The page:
Tough Girl Podcast

The Tough Girl Podcast is all about inspiring and motivating YOU! I will be interviewing inspirational women from around the world, who’ve faced and overcome difficult challenges and situations, they will share their story, their knowledge and provide advice and essential tips for you to overcome your own personal challenges. Please check out the Tough Girl Challenges website - and follow on twitter @_TOUGH_GIRL
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Now displaying: May, 2020
May 26, 2020
In 2011, at the age of 31, Ursula was diagnosed with ovarian cancer and later spent 17 months walking around Wales raising money and awareness of ovarian cancer. Since the walk, Ursula went on to write a book about her experience “One Woman Walks Wales”.
During this podcast we learn more about Ursula’s early life, when she discovered that she did have stamina, leaving school after doing her GCSEs and spending time with her sister in Spain, as well as her kayaking journey down the river Danube with no experience.
Ursula shares more about the challenges she has faced and overcome, what she has learned on the way and how she has struggle with self confidence and belief, but also why she knows she is a work in progress. 
After living in a van and working for a number of years to save money, Ursula at 39 was finally ready to head back out to the Ukraine to start her walk home across Europe.
*Due to the Corona virus Ursula is now in lockdown in France. Ursula will continue her journey when it is safe to do so.
Show notes
  • Childhood memories
  • Finding out that she did have stamina
  • Counselling
  • Deciding to go travelling at 29
  • Dreaming of travelling around East Europe
  • Going to live with her sister in Spain
  • Kayaking down the Danube River with no kayaking experience
  • Let’s just see what happens
  • Being diagnosed with Ovarian Cancer  (Stage 1 A) - December 2011
  • Having no support and no shelter
  • Staying on friends sofa’s
  • Needing to have checks up’s post treatment
  • Deciding to walk to hospital appointments
  • Finding out she was still capable
  • Deciding to raise awareness (in 2012) about Ovarian Cancer and its symptoms
  • Dealing with uncertainty
  • 13 months on the road walking 3,700 miles
  • Dropping out of school after GCSEs
  • Never thinking she was capable of writing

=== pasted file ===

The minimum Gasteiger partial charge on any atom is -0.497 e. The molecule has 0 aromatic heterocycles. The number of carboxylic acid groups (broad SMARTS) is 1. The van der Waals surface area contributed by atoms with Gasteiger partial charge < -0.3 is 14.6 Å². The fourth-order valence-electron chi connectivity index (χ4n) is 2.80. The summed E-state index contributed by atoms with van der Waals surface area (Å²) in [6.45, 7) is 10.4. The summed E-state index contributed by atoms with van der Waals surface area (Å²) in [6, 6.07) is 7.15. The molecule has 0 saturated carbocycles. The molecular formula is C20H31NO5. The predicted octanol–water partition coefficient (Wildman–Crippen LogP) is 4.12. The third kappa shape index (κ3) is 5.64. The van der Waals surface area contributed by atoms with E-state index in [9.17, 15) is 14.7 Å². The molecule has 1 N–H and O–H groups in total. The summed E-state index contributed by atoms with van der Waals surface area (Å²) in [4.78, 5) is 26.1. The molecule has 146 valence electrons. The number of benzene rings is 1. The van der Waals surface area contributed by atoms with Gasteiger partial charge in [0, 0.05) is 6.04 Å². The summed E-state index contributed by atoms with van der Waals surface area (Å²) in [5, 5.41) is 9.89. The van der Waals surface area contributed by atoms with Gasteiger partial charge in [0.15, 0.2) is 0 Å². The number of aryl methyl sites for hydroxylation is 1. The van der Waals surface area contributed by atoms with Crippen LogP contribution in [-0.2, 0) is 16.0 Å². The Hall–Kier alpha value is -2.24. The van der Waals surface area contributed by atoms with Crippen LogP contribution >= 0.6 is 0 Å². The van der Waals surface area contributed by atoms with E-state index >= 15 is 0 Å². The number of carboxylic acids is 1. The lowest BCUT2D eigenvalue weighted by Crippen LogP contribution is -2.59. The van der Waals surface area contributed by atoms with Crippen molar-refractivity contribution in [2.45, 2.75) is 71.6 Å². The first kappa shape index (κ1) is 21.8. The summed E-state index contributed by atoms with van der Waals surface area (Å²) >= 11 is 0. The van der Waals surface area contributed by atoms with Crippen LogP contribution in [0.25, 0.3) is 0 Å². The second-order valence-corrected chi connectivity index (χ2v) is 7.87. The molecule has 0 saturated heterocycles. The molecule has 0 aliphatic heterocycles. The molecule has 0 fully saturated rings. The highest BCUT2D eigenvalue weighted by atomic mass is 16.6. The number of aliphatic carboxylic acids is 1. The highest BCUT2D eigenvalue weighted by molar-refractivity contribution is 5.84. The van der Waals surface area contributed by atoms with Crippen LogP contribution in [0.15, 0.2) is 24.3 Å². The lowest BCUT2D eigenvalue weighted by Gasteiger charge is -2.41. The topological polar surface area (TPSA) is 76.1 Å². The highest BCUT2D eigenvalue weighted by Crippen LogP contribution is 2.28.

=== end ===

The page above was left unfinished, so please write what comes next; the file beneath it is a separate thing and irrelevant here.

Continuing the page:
• Struggling with self confidence 
  • Getting in contact with Honno Publishing
  • Why writing a book is similar to an endurance challenge
  • Being a work in progress
  • Deciding to walk across Europe and where the idea came from
  • Planning the adventure 
  • “If I was going to do this, what would I need?”
  • How to prepare for a challenge without getting overwhelmed by the idea of the challenge
  • Leaving for Ukraine in August 2018
  • Not being able to write the book and save for adventure at the same time
  • Living in a van for 3 years and doing house sitting to save money
  • Not being focused on luxuries
  • Being determined to achieve her goals and being able to save up enough money
  • Being terrible at planning
  • Not picking a specific route….
  • Just walking as far as she can each day - there is no judgement on distance 
  • Hitchhiking 3 days to the start line in Kiev in the Ukraine 
  • Reasons for hitchhiking
  • Having one day off a week
  • Starting walking as early as possible
  • The route
  • The impact of corona virus 
  • Being in full lockdown in France
  • Asking for help in France and finding a place to stay
  • Isolation and loneliness 
  • Adjusting to the new normal
  • Living on the generosity of others
  • The mindset on having enough
  • Making the journey with a book in mind
  • Trying to stay off her phone
  • Writing to photos
  • Keeping a healthy and happy mind and body
  • How you can follow along and support Ursula
  • Final words of advice
  • Whatever you are is enough - whatever you can do is enough
Social Media
Support Ursula via Patreon 
Instagram  @onewomanwalks
May 21, 2020
We first spoke with Janey in November 2018 when Janey shared more about her early life, the challenges she has faced and overcome; from breaking her back in a horse riding accident to losing her purpose and way. We also discuss her solo 630-mile trek on the South West Coast Path.
During this podcast we catch up with Janey and find out what she’s been up to since November 2018, she discusses conflict, the loss of her father, the challenges of leading a team. As well as sharing more about filming and writing a book about the expedition and her plans for the future. 
Show notes
  • Who is Janey
  • How she would describe herself
  • Doing what makes her happy
  • Wanting to cross the Empty Quarter
  • How things have changed
  • Dealing with weaknesses and insecurities
  • Having no where to run when in the desert
  • How the team evolved
  • Funding the challenge (savings, compensation, sponsorship and debt)
  • Having Land Rover support the expedition with vehicles